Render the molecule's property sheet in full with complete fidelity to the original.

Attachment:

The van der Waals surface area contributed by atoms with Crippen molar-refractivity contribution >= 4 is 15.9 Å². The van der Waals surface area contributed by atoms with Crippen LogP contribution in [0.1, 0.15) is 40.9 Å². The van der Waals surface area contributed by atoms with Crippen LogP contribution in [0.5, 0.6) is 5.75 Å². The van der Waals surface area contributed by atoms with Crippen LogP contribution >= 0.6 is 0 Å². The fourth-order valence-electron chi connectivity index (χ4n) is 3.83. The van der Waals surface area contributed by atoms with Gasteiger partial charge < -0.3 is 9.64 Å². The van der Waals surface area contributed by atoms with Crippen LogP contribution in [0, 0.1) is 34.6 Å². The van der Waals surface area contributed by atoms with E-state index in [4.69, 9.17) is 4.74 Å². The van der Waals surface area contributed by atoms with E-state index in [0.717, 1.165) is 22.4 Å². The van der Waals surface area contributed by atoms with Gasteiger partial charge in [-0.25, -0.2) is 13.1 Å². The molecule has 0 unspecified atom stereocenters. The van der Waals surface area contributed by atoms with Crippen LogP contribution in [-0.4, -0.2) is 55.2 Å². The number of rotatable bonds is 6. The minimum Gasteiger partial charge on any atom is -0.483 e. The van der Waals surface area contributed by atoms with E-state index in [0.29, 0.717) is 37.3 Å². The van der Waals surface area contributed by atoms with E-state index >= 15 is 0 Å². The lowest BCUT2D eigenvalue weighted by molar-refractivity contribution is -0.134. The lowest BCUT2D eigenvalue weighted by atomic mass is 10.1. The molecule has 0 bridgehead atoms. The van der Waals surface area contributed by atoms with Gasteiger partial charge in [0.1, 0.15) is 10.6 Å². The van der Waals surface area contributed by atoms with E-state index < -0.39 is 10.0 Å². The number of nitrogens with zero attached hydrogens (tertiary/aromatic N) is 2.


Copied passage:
The van der Waals surface area contributed by atoms with Crippen molar-refractivity contribution >= 4 is 15.9 Å². The van der Waals surface area contributed by atoms with Crippen LogP contribution in [0.1, 0.15) is 40.9 Å². The van der Waals surface area contributed by atoms with Crippen LogP contribution in [0.5, 0.6) is 5.75 Å². The van der Waals surface area contributed by atoms with Crippen LogP contribution >= 0.6 is 0 Å². The fourth-order valence-electron chi connectivity index (χ4n) is 3.83. The van der Waals surface area contributed by atoms with Gasteiger partial charge < -0.3 is 9.64 Å². The van der Waals surface area contributed by atoms with Crippen LogP contribution in [0, 0.1) is 34.6 Å². The van der Waals surface area contributed by atoms with E-state index in [4.69, 9.17) is 4.74 Å². The van der Waals surface area contributed by atoms with E-state index in [0.717, 1.165) is 22.4 Å². The van der Waals surface area contributed by atoms with Gasteiger partial charge in [-0.25, -0.2) is 13.1 Å². The molecule has 0 unspecified atom stereocenters. The van der Waals surface area contributed by atoms with Crippen LogP contribution in [-0.4, -0.2) is 55.2 Å². The number of rotatable bonds is 6. The minimum Gasteiger partial charge on any atom is -0.483 e. The van der Waals surface area contributed by atoms with E-state index in [0.29, 0.717) is 37.3 Å². The van der Waals surface area contributed by atoms with E-state index >= 15 is 0 Å². The lowest BCUT2D eigenvalue weighted by molar-refractivity contribution is -0.134. The lowest BCUT2D eigenvalue weighted by atomic mass is 10.1. The molecule has 0 bridgehead atoms. The van der Waals surface area contributed by atoms with Gasteiger partial charge in [0.1, 0.15) is 10.6 Å². The van der Waals surface area contributed by atoms with E-state index < -0.39 is 10.0 Å². The number of nitrogens with zero attached hydrogens (tertiary/aromatic N) is 2.